Delhi Daredevils: Delhi didn't bid for Pollard, nor for any of the other players in Pool A - Shahid Afridi, Brad Haddin and Graeme Swann. However, they pursued Parnell, the first player up for auction from Pool B, and had competition from only Deccan, who were willing to go as far as $600,000. Delhi bid $610,000 for the South African fast bowler and no one matched that offer. Parnell, the third most expensive South African in the IPL after JP Duminy and Jacques Kallis, joined his national team-mate AB de Villiers in the Delhi squad. Delhi had $140,000 left in their purse and tried to buy Kaif towards the end of the auction but fell out of the contest after the bid passed $140,000.

Royal Challengers Bangalore: Vijay Mallya lost Pollard to Mumbai in the tiebreaker and watched from the sidelines as the bowlers - Bond, Parnell and Roach - were snapped up. Unlike most franchises, Bangalore wanted a batsman and they bid $220,000 for Morgan and found that Chennai, who had bid $210,000, and the other teams, weren't willing to go higher. Lalit Modi called Morgan's purchase a "steal". Bangalore had $530,000 left in their purse but didn't bid for several players. They were willing to go up to $240,000 for Mohammad Kaif but no further and ended the auction with only Morgan, the sole England player bought, added to their squad. They also had first choice in the draft for India's Under-19 players and chose the captain of the World Cup squad - Ashok Menaria.

Kings XI Punjab: Preity Zinta's team started the bidding for Pollard at $600,000 but lost steam once the bids entered $500,000 and beyond. They didn't bid for Haddin, Swann, Parnell or Bond and joined the bid for Roach at $610,000. They raised their bid up to $650,000 but eventually had to concede defeat as the other franchises went as far as $700,000 and beyond. Punjab, as it turned out, had only $675,000 to spend because they had bought Adrian Barath, the West Indies batsman, for $75,000 outside the auction. Punjab filled their solitary overseas slot by buying South African fast bowler Yusuf Abdulla towards the end of the auction at his base price of $50,000. They also placed a winning bid for Mohammad Kaif at $250,000.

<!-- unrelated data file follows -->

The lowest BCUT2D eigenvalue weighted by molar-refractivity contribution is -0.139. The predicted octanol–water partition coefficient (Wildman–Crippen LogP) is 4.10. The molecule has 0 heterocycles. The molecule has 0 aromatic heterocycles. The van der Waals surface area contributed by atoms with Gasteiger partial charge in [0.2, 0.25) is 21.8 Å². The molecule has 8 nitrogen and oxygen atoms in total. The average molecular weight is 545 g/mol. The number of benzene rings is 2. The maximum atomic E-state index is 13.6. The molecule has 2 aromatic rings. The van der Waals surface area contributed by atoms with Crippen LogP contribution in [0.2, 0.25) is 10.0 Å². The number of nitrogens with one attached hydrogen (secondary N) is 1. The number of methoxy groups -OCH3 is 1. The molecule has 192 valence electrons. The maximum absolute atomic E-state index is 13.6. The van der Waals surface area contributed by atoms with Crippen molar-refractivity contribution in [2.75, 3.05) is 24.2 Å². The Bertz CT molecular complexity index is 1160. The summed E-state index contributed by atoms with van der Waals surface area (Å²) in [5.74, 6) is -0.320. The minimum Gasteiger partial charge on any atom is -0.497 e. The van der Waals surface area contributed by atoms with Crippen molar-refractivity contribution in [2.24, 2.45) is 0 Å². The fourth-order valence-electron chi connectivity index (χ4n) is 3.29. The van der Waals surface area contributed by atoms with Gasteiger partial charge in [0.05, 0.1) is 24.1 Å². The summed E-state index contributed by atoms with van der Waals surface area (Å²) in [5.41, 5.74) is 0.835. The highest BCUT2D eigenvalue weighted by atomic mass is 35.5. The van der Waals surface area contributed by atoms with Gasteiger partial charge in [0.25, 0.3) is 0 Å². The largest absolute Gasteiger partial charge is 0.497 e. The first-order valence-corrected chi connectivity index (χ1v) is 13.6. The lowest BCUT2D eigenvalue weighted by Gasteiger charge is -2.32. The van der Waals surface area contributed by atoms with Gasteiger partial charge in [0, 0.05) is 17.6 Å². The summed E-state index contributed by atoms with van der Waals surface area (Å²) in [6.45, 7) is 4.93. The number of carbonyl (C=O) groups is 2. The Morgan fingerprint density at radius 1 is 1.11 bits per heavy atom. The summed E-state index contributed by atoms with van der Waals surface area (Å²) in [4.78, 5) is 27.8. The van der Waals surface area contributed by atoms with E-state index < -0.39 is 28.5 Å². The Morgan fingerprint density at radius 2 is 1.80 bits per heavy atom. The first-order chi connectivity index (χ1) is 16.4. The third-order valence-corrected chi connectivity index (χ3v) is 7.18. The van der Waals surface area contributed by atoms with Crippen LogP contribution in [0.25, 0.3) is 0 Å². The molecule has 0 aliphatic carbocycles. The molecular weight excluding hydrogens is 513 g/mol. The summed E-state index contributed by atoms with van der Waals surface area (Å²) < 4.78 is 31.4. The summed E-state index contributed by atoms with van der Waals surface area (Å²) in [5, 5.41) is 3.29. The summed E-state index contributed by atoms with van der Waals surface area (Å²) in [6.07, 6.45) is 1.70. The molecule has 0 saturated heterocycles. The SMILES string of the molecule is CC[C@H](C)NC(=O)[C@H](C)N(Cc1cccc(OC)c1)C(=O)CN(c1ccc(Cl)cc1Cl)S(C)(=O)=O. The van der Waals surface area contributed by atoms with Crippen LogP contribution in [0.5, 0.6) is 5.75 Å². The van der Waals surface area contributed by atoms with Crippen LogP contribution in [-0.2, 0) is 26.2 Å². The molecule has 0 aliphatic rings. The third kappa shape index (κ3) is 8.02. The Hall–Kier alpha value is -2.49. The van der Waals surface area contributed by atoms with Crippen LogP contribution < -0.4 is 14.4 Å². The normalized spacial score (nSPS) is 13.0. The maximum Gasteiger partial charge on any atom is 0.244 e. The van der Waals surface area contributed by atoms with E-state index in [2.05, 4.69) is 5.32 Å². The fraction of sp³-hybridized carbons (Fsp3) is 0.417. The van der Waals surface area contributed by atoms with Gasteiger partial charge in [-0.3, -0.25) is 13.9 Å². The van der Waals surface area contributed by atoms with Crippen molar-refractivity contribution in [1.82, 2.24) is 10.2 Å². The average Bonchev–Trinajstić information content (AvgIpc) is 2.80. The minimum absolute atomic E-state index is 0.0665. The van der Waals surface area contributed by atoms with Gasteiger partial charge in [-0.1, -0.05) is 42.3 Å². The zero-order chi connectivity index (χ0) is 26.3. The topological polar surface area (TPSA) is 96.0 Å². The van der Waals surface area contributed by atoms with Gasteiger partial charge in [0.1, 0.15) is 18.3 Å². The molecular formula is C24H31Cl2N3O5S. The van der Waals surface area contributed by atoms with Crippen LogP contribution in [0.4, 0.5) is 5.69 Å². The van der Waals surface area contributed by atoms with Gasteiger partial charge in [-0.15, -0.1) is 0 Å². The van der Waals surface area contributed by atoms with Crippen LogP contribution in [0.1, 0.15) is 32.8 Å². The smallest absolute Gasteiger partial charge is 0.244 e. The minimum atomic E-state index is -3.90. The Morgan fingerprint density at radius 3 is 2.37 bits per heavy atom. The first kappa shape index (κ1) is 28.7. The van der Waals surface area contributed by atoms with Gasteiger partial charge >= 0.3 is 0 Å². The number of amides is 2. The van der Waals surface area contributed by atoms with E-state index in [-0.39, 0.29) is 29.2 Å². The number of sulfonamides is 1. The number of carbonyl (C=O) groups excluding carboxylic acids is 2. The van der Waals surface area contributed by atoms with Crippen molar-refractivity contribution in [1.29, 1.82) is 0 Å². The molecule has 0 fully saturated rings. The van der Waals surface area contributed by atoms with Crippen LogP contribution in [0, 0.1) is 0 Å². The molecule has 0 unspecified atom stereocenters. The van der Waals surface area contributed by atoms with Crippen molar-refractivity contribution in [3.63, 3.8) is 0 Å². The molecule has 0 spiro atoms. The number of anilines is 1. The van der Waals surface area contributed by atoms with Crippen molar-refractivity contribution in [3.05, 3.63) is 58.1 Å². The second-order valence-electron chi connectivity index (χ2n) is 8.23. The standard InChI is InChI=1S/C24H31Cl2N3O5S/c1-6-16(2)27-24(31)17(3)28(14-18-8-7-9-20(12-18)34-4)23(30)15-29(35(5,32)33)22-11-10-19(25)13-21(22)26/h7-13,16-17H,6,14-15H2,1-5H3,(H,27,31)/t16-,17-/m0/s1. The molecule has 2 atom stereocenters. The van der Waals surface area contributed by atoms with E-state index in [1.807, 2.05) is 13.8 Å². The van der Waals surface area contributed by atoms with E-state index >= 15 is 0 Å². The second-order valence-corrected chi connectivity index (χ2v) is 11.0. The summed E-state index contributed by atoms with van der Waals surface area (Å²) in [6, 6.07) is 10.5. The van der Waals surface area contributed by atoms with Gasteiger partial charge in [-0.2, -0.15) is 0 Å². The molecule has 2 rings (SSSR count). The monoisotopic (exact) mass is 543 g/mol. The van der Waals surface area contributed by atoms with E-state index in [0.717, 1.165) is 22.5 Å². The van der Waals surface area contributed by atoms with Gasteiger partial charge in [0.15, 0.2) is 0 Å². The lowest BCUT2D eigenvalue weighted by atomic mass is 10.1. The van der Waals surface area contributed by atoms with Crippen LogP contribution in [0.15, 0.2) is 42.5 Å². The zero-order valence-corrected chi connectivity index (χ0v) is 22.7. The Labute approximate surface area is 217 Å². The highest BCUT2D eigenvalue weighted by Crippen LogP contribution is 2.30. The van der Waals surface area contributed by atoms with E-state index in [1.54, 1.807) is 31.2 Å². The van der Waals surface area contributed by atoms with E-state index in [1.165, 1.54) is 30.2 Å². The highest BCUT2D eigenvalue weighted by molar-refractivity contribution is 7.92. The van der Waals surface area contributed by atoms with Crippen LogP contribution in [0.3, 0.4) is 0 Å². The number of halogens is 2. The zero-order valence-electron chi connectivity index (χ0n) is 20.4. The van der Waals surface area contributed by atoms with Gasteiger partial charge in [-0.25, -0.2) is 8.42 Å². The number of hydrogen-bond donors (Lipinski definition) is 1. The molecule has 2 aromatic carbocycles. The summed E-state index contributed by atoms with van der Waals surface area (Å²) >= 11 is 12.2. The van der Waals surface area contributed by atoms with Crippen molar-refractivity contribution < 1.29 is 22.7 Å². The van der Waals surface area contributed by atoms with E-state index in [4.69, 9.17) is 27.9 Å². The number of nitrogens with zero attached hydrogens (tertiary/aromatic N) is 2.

Rajasthan Royals: Lalit Modi's twitter page before the auction began said Rajasthan had bought out Rob Quiney's contract to free up an overseas slot. They sure took their time filling it. Rajasthan weren't interested in any of the big names and they didn't enter the bidding for Pollard, Bond, Roach, Parnell, Morgan - or anyone else. Most franchises had exhausted their purses, or used up most of it, when Rajasthan placed their first bid - for Damien Martyn, retired Australian batsman, ex-ICL player. No one else wanted Martyn so Rajasthan got him at base price of $100,000. They placed another base-price bid, for Adam Voges at $50,000, and got him too. They left $600,000 unused.

"We got exactly what we wanted," said Shilpa Shetty, co-owner of Rajasthan. "He's [Martyn] a world-class player who's retired just 18 months ago. He was Shane Warne's choice and we went with it. We're also really happy with Adam Voges. He's got great stats so we're looking for a strong batting line-up."

George Binoy is a senior sub-editor at Cricinfo

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George Binoy Assistant Editor After a major in Economics and nine months in a financial research firm, George realised that equity, capital and the like were not for him. He decided that he wanted to be one of those lucky few who did what they love at work. Alas, his prodigious talent was never spotted and he had to reconcile himself to the fact that he would never earn his money playing cricket for his country, state or even district. He jumped at the opportunity to work for ESPNcricinfo and is now confident of mastering the art of office cricket